Writer: Aman Mirzaei
In a world where the power of the media and journalists is the decider and it is believed that the media and journalists lead the presidents, prime ministers, and politics in one country, but in Afghanistan, something different is happening. The deplorable situation of freedom of expression and journalists in Afghanistan has faced serious limitations, which in turn has posed great challenges for journalists and a major obstacle to accurate and punctuate reporting of news and events. Since the Taliban took control of Afghanistan, the media faced widespread restrictions and the cessation of many entertainment and music programs as well as increasingly repressing and harassing journalists, especially female journalists. Women were barred from work and some media outlets barred female journalists from attending the media office. The colorful face of the media environment in Afghanistan has changed suddenly and dancing and singing removed from the visual media. With such conditions, journalism is one of the riskiest jobs in Afghanistan. Many journalists have been forced to flee their homeland and those who have remained in the country have either left the media and are confined to houses or work with caution and self-censorship. The limited number of women appearing in the media must obey the instructions of the Taliban, from the appearance to the content of the speech, otherwise, women can’t work in the media.
Hundreds of male and female journalists left Afghanistan after the fall of the Afghan government and the return of the Taliban terrorist group to power on August 15, 2021, and more than 40% of the media (about 578 media), including television, radio, online and print media were blocked for various reasons, including Taliban threats against journalists and lack of adequate funding. At the same time, the problems of other media are increasing every day. Censorship, vandalism, threats, torture, and arrests are some of the things journalists have faced in the last seven months. Since the Taliban takeover, access to information in Afghanistan has been unprecedentedly restricted, and the Taliban monitor the content of all active media outlets inside Afghanistan. Some journalists and media executives say: They have to send their reports and programs to Taliban officials before they can be published to get permission to publish; Otherwise, they may face violence from the Taliban. Officials from the Taliban’s Information and Culture Department in the provinces have warned all media executives and reporters to submit their content to the department before it is published for approval. The Taliban have appointed individuals as spokespersons for several departments under their control. Their responsibility is to control, monitor, or prevent media products.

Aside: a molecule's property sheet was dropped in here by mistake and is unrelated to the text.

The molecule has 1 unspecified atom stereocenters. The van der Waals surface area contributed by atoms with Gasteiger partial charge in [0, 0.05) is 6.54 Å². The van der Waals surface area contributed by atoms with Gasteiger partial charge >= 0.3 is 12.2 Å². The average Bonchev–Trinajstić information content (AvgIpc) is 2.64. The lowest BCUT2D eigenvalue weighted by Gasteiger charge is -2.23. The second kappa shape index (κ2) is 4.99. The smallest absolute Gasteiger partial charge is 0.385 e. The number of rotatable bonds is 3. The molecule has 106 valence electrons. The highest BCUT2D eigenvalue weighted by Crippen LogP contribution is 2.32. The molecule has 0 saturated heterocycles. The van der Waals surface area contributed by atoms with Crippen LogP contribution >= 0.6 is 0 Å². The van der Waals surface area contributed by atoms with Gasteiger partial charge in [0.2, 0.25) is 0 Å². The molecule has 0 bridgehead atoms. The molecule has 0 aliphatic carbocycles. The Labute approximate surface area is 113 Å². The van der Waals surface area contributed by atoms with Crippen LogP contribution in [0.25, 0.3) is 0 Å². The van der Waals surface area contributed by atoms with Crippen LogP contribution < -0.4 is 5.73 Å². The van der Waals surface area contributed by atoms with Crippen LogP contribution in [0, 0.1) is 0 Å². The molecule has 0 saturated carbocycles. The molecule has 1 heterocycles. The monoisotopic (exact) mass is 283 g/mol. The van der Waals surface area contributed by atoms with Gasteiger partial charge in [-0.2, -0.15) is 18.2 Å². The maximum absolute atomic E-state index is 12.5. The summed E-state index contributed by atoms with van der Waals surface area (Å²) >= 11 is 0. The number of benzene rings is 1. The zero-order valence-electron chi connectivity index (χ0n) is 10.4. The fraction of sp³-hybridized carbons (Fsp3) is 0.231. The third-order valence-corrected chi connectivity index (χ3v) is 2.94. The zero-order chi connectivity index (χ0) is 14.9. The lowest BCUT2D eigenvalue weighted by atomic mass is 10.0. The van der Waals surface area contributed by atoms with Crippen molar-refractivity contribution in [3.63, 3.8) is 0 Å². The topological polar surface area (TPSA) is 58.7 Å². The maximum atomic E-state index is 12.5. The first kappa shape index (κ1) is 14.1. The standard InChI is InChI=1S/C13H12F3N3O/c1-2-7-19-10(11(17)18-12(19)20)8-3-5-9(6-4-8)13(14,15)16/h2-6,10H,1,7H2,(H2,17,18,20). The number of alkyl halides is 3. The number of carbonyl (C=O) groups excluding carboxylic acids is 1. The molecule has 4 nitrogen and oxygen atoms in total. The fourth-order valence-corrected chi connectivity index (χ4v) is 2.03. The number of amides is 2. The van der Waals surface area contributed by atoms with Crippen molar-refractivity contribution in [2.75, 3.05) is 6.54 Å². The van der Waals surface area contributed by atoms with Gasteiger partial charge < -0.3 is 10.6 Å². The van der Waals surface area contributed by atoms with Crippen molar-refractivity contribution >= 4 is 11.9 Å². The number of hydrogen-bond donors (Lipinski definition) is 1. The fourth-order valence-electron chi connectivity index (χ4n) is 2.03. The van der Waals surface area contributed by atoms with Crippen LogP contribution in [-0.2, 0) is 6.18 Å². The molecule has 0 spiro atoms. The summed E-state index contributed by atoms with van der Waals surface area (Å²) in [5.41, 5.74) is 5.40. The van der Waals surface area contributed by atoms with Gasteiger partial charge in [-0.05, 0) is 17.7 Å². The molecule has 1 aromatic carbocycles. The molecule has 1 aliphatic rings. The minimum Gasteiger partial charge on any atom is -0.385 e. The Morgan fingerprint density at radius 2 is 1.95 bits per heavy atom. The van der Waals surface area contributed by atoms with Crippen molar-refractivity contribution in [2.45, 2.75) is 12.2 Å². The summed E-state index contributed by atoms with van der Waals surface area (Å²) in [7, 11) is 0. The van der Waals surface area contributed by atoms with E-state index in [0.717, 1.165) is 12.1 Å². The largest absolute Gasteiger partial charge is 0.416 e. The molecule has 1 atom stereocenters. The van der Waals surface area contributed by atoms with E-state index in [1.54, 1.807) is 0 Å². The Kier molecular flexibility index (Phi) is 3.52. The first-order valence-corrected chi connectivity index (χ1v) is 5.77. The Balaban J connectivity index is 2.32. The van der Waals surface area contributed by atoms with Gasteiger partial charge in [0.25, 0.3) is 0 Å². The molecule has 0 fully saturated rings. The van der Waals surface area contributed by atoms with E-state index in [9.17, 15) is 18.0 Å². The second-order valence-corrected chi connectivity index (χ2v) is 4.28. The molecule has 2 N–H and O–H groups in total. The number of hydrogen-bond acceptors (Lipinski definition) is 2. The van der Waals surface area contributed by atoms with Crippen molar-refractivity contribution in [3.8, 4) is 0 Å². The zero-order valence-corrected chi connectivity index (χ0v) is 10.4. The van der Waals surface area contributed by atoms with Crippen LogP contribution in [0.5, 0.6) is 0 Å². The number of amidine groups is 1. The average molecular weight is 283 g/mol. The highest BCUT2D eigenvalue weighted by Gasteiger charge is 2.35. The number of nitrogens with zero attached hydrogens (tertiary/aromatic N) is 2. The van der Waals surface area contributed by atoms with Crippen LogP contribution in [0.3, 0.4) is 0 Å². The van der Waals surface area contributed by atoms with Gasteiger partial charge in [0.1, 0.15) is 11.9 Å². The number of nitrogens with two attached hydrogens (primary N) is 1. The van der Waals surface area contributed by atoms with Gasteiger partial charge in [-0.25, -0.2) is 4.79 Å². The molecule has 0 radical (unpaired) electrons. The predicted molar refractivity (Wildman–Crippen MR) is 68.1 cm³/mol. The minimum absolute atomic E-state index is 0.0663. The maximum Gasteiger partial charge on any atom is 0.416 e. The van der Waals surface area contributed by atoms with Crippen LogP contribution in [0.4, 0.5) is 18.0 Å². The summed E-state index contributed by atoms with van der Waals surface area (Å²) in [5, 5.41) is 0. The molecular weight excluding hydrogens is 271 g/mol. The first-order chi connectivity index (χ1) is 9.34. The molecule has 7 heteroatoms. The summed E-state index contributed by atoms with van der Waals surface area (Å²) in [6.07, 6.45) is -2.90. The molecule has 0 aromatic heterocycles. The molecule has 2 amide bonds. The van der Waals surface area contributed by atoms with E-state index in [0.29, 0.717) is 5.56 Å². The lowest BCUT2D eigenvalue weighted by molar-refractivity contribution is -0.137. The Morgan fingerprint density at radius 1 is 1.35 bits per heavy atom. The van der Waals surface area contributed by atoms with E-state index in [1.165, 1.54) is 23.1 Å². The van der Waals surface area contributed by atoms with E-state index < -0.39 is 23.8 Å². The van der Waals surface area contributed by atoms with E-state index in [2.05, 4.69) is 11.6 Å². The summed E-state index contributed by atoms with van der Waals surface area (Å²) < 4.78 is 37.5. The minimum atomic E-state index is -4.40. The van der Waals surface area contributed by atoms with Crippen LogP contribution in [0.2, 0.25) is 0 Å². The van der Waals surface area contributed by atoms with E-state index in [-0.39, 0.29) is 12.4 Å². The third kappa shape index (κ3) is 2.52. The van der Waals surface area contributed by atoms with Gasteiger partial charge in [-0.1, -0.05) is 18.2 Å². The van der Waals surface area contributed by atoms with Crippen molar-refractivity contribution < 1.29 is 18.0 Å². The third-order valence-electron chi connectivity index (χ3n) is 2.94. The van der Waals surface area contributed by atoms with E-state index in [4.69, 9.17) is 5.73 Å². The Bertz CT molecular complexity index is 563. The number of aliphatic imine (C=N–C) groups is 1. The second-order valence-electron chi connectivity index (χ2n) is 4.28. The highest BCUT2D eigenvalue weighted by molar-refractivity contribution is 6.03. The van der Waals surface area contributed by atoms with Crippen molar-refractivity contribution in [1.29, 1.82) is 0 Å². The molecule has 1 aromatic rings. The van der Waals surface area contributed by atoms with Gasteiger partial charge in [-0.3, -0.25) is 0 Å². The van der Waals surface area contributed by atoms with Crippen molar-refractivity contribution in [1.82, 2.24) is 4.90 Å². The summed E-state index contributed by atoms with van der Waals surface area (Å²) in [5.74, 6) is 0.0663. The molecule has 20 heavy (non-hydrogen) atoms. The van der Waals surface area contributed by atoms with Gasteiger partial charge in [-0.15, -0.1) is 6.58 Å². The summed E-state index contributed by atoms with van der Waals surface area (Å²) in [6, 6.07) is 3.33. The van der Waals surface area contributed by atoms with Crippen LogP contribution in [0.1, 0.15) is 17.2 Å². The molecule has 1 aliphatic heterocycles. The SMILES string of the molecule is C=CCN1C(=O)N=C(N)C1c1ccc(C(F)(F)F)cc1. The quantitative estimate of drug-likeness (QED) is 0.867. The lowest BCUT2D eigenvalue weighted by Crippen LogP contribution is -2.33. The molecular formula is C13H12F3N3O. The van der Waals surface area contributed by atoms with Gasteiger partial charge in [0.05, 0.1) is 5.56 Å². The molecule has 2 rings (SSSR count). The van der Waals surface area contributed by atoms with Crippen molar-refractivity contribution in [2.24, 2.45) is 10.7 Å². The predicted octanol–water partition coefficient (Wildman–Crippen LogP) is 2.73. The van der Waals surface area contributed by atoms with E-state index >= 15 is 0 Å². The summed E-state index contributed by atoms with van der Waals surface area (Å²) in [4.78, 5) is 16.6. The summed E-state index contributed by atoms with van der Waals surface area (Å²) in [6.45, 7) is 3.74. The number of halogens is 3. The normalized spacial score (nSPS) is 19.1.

Comparing the violence against journalists at the beginning of the year and the last seven months show, the Taliban and their suicide bombers committed thirty incidents against journalists during the Republican period and arrested at least 66 in the remaining seven months of the year during the Taliban’s domination. In most cases, detention was accompanied by physical violence, insults, and even torture of journalists, and most of the violence took place during the Taliban’s presence. In addition to the unprecedented increase in violence, threats, and restrictions on the media in Afghanistan, many television, radio, newspapers, magazines, and news agencies that have been active in Afghanistan for the past twenty years have ceased operations.